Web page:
We have all heard stories of unlikely candidates for conversion. Unlikely in the eyes of man no doubt. There is the faithful praying George Muller who before his own conversion was a thief, liar and gambler who chose to play cards and get drunk while his mother was home dying. Or what about Augustine, who became a pillar of the early church and even still today but lived a hedonist lifestyle with his lover and illegitimate son before coming to faith in Christ. But today I would like for us to look at the example of the first gentile missionary; a man whose name is no longer known but had you lived near his town he would have been all too familiar to you. This man had many demons in his life.
A Man Changed by God
In Mark 5:1-20, Jesus departs from the crowds and heads southeast across the Sea of Galilee to a seaport outpost of one of the ten cities that made up the Roman Decapolis; Gerasenes. Here Jesus meets a man who was utterly hopeless, being possessed by many demons. This man’s agony can be seen in his description. He was living among the tombs having been banished by a town that undoubtedly had no idea what to do with him. He cried out both night and day in this distress, cutting himself with sharp stones until he bled. The despair and bleakness of this man’s life is almost palpable. The man’s condition would have been known by all who lived in the area. The ravings of the man in the tombs must have been the inspiration of many late night stories and daytime jokes. Under normal circumstances this man would have lived and died in his state; being dead among the dead…but for an encounter with the living God. Christ heals the man both physically and spiritually throwing out the demons and filling the man with Himself.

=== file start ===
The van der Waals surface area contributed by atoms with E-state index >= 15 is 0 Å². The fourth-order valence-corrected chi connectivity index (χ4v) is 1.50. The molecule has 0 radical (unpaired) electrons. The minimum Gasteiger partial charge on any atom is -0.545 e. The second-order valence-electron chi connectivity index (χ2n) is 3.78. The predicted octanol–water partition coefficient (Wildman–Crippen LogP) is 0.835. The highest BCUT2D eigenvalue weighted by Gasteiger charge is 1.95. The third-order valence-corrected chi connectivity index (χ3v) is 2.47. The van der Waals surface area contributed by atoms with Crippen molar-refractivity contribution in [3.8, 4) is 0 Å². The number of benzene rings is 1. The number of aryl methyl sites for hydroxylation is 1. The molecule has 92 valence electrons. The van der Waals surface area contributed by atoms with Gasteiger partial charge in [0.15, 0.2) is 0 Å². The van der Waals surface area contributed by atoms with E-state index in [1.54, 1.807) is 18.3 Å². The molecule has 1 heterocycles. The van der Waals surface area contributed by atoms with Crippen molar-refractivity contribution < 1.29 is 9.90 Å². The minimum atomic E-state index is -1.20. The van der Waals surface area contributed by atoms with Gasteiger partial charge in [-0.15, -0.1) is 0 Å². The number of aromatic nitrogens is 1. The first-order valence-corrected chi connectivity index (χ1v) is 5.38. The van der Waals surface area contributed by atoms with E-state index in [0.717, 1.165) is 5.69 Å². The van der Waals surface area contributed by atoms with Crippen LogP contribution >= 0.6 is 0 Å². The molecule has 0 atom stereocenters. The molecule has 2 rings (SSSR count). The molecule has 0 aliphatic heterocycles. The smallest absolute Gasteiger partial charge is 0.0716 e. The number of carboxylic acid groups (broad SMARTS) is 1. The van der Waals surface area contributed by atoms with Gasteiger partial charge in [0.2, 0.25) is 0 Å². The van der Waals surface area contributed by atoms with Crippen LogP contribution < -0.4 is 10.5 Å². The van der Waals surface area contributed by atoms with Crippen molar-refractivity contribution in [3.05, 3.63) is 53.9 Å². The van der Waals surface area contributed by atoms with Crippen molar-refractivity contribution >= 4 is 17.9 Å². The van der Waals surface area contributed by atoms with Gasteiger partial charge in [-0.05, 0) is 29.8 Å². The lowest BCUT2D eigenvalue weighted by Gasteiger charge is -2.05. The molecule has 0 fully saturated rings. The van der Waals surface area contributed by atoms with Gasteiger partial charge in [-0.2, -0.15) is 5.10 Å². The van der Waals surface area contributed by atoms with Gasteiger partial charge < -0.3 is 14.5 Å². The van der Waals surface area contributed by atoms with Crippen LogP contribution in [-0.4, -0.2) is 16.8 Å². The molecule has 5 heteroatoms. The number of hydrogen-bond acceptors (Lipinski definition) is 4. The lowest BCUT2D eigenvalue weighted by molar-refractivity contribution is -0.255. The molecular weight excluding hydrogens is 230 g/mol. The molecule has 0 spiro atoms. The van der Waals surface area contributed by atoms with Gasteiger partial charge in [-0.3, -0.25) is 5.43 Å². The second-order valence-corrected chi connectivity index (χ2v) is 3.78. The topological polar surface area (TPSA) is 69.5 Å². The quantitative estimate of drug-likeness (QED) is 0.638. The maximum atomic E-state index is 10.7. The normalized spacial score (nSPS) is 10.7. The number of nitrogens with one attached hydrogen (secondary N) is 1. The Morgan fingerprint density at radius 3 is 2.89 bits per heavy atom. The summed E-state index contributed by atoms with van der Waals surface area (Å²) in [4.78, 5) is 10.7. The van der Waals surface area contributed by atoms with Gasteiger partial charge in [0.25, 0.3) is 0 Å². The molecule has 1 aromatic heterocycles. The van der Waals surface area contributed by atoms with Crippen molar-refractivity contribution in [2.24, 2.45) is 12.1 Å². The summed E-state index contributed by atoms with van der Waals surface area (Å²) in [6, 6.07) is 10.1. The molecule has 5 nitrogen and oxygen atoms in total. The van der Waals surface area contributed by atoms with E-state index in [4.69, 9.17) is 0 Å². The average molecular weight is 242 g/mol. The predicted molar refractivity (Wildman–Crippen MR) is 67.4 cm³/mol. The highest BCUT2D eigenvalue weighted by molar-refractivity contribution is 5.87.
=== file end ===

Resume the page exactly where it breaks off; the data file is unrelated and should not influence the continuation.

The effects of this man’s true conversation are that he was removed from the tombs and placed “in his right mind.” The man immediately wanted to follow Christ (Mark 5:18) but God had other plans. He was told to, “go home to your friends, and tell then what great things the Lord has done for you, and how he has had compassion on you.” (Mark 5:19)
Leaving the Tombs
So what can we learn from this? First we are shown a picture of the powerful gospel that can save the most hopeless and wicked of men. But equally as important we are exhorted to share in the response of this man to the command of Christ to “tell of the great things the Lord has done.” Will our response be the same? This man immediately upon hearing what Christ said did not continue to beg to come with Jesus. Instead he departed and began to proclaim to the ten cities all that Jesus had done. Let us also be like this unknown man and be obedient to proclaim to goodness of God.